There are a couple of creepy things about this study. The first is that it was sponsored by Procter & Gamble — which, coincidentally, recently introduced "a new color science model, Bio-Chromatics, that combines the principles of chemistry, optics and psychology to create biology-based color products."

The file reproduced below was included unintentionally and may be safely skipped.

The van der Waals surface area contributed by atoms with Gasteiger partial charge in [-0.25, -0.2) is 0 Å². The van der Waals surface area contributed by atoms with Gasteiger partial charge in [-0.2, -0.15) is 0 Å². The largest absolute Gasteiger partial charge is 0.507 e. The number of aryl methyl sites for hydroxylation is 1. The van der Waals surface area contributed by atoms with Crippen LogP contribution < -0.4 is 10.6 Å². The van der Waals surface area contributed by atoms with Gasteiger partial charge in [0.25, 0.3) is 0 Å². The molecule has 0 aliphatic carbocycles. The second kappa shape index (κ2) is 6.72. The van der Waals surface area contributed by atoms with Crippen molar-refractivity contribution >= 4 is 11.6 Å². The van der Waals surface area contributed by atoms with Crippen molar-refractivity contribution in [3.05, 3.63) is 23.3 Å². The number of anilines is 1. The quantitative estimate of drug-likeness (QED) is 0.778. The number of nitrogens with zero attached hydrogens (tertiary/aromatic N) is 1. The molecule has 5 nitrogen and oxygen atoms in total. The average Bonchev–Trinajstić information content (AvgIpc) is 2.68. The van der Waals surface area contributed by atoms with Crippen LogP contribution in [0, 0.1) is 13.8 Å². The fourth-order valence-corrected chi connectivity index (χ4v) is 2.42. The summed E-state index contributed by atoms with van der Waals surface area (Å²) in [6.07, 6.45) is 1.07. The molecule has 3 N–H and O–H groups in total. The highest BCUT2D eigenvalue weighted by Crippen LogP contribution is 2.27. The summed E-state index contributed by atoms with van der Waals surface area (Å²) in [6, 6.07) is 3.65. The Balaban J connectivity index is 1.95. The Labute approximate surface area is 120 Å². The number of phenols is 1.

Research on the perception of faces has focused on the size, shape, and configuration of inherited features or the biological phenotype, and largely ignored the effects of adornment, or the extended phenotype. Research on the evolution of signaling has shown that animals frequently alter visual features, including color cues, to attract, intimidate or protect themselves from conspecifics. Humans engage in conscious manipulation of visual signals using cultural tools in real time rather than genetic changes over evolutionary time. Here, we investigate one tool, the use of color cosmetics. In two studies, we asked viewers to rate the same female faces with or without color cosmetics, and we varied the style of makeup from minimal (natural), to moderate (professional), to dramatic (glamorous). Each look provided increasing luminance contrast between the facial features and surrounding skin. Faces were shown for 250 ms or for unlimited inspection time, and subjects rated them for attractiveness, competence, likeability and trustworthiness. At 250 ms, cosmetics had significant positive effects on all outcomes. Length of inspection time did not change the effect for competence or attractiveness. However, with longer inspection time, the effect of cosmetics on likability and trust varied by specific makeup looks, indicating that cosmetics could impact automatic and deliberative judgments differently. The results suggest that cosmetics can create supernormal facial stimuli, and that one way they may do so is by exaggerating cues to sexual dimorphism. Our results provide evidence that judgments of facial trustworthiness and attractiveness are at least partially separable, that beauty has a significant positive effect on judgment of competence, a universal dimension of social cognition, but has a more nuanced effect on the other universal dimension of social warmth, and that the extended phenotype significantly influences perception of biologically important signals at first glance and at longer inspection.